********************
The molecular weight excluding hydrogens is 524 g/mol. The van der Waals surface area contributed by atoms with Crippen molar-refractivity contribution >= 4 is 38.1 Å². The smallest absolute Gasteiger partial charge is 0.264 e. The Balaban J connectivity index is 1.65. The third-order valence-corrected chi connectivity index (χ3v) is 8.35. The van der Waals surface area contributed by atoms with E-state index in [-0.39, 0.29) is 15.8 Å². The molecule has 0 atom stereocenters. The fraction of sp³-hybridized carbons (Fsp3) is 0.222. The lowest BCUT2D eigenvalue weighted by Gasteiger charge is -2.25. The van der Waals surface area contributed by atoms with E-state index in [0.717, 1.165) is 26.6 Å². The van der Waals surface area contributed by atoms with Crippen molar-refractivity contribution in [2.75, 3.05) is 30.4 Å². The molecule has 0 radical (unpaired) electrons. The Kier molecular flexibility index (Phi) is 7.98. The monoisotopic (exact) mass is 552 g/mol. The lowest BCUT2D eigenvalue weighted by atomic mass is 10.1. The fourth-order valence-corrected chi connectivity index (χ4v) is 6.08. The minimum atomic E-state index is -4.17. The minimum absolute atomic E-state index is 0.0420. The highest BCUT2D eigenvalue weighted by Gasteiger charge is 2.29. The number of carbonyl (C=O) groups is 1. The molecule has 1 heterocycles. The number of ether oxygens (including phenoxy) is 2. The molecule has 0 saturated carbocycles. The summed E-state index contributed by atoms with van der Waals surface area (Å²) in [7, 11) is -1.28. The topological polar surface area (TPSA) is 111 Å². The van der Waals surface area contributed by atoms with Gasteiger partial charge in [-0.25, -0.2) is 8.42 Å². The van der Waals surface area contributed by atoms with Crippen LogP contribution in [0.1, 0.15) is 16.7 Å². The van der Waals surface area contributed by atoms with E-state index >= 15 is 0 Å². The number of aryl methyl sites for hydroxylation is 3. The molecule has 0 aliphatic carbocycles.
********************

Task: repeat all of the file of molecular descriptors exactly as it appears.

The molecular weight excluding hydrogens is 524 g/mol. The van der Waals surface area contributed by atoms with Crippen molar-refractivity contribution >= 4 is 38.1 Å². The smallest absolute Gasteiger partial charge is 0.264 e. The Balaban J connectivity index is 1.65. The third-order valence-corrected chi connectivity index (χ3v) is 8.35. The van der Waals surface area contributed by atoms with E-state index in [-0.39, 0.29) is 15.8 Å². The molecule has 0 atom stereocenters. The fraction of sp³-hybridized carbons (Fsp3) is 0.222. The lowest BCUT2D eigenvalue weighted by Gasteiger charge is -2.25. The van der Waals surface area contributed by atoms with E-state index in [0.717, 1.165) is 26.6 Å². The van der Waals surface area contributed by atoms with Crippen molar-refractivity contribution in [2.75, 3.05) is 30.4 Å². The molecule has 0 radical (unpaired) electrons. The Kier molecular flexibility index (Phi) is 7.98. The monoisotopic (exact) mass is 552 g/mol. The lowest BCUT2D eigenvalue weighted by atomic mass is 10.1. The fourth-order valence-corrected chi connectivity index (χ4v) is 6.08. The minimum atomic E-state index is -4.17. The minimum absolute atomic E-state index is 0.0420. The highest BCUT2D eigenvalue weighted by Gasteiger charge is 2.29. The number of carbonyl (C=O) groups is 1. The molecule has 1 heterocycles. The number of ether oxygens (including phenoxy) is 2. The molecule has 0 saturated carbocycles. The summed E-state index contributed by atoms with van der Waals surface area (Å²) in [7, 11) is -1.28. The topological polar surface area (TPSA) is 111 Å². The van der Waals surface area contributed by atoms with Gasteiger partial charge in [-0.25, -0.2) is 8.42 Å². The van der Waals surface area contributed by atoms with Crippen LogP contribution in [0.1, 0.15) is 16.7 Å². The van der Waals surface area contributed by atoms with E-state index >= 15 is 0 Å². The number of aryl methyl sites for hydroxylation is 3. The molecule has 0 aliphatic carbocycles.